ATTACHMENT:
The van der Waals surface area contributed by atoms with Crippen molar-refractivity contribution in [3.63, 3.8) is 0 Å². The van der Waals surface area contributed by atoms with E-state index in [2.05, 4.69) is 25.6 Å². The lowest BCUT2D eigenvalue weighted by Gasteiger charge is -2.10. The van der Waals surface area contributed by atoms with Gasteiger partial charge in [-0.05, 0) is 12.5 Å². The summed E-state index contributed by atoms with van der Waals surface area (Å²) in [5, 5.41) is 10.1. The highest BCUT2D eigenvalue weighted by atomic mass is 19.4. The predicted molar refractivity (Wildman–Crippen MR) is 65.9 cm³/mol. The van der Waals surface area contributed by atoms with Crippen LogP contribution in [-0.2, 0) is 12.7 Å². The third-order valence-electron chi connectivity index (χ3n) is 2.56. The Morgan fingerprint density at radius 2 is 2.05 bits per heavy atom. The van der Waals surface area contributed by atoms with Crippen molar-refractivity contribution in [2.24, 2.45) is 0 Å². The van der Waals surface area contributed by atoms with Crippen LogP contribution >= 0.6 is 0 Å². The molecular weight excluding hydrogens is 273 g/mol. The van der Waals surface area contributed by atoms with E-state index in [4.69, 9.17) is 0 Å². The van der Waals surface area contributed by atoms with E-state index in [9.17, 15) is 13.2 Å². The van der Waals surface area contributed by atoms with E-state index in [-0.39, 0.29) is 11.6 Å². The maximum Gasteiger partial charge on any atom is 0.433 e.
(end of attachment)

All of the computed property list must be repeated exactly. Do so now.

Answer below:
The van der Waals surface area contributed by atoms with Crippen molar-refractivity contribution in [3.63, 3.8) is 0 Å². The van der Waals surface area contributed by atoms with E-state index in [2.05, 4.69) is 25.6 Å². The lowest BCUT2D eigenvalue weighted by Gasteiger charge is -2.10. The van der Waals surface area contributed by atoms with Gasteiger partial charge in [-0.05, 0) is 12.5 Å². The summed E-state index contributed by atoms with van der Waals surface area (Å²) in [5, 5.41) is 10.1. The highest BCUT2D eigenvalue weighted by atomic mass is 19.4. The predicted molar refractivity (Wildman–Crippen MR) is 65.9 cm³/mol. The van der Waals surface area contributed by atoms with Crippen LogP contribution in [-0.2, 0) is 12.7 Å². The third-order valence-electron chi connectivity index (χ3n) is 2.56. The Morgan fingerprint density at radius 2 is 2.05 bits per heavy atom. The van der Waals surface area contributed by atoms with Crippen molar-refractivity contribution in [2.24, 2.45) is 0 Å². The van der Waals surface area contributed by atoms with Crippen LogP contribution >= 0.6 is 0 Å². The molecular weight excluding hydrogens is 273 g/mol. The van der Waals surface area contributed by atoms with E-state index in [4.69, 9.17) is 0 Å². The van der Waals surface area contributed by atoms with E-state index in [9.17, 15) is 13.2 Å². The van der Waals surface area contributed by atoms with E-state index in [-0.39, 0.29) is 11.6 Å². The maximum Gasteiger partial charge on any atom is 0.433 e.